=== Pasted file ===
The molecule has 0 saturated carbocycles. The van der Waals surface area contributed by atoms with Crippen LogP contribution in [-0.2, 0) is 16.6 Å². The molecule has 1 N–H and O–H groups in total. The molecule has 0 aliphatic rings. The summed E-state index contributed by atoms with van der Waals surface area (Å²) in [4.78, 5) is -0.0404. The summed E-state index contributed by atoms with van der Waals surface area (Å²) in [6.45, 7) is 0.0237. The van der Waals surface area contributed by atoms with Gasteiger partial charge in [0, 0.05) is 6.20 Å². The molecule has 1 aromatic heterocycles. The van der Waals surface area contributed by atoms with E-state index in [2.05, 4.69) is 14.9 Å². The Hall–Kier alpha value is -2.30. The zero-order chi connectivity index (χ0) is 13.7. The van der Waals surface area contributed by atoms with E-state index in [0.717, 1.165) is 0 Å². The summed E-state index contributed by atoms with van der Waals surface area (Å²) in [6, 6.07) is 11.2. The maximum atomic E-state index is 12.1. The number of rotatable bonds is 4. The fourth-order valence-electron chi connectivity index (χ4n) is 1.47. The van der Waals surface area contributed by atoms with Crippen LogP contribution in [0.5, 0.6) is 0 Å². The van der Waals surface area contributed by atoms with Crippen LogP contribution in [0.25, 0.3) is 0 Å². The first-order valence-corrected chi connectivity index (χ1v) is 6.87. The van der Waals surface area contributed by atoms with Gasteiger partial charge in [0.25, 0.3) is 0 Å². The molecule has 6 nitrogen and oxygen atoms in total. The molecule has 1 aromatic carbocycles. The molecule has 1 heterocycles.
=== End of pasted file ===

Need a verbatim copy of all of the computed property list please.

The molecule has 0 saturated carbocycles. The van der Waals surface area contributed by atoms with Crippen LogP contribution in [-0.2, 0) is 16.6 Å². The molecule has 1 N–H and O–H groups in total. The molecule has 0 aliphatic rings. The summed E-state index contributed by atoms with van der Waals surface area (Å²) in [4.78, 5) is -0.0404. The summed E-state index contributed by atoms with van der Waals surface area (Å²) in [6.45, 7) is 0.0237. The van der Waals surface area contributed by atoms with Gasteiger partial charge in [0, 0.05) is 6.20 Å². The molecule has 1 aromatic heterocycles. The van der Waals surface area contributed by atoms with E-state index in [2.05, 4.69) is 14.9 Å². The Hall–Kier alpha value is -2.30. The zero-order chi connectivity index (χ0) is 13.7. The van der Waals surface area contributed by atoms with E-state index in [0.717, 1.165) is 0 Å². The summed E-state index contributed by atoms with van der Waals surface area (Å²) in [6, 6.07) is 11.2. The maximum atomic E-state index is 12.1. The number of rotatable bonds is 4. The fourth-order valence-electron chi connectivity index (χ4n) is 1.47. The van der Waals surface area contributed by atoms with Crippen LogP contribution in [0.5, 0.6) is 0 Å². The van der Waals surface area contributed by atoms with Crippen LogP contribution in [0.25, 0.3) is 0 Å². The first-order valence-corrected chi connectivity index (χ1v) is 6.87. The van der Waals surface area contributed by atoms with Gasteiger partial charge in [0.25, 0.3) is 0 Å². The molecule has 6 nitrogen and oxygen atoms in total. The molecule has 1 aromatic carbocycles. The molecule has 1 heterocycles.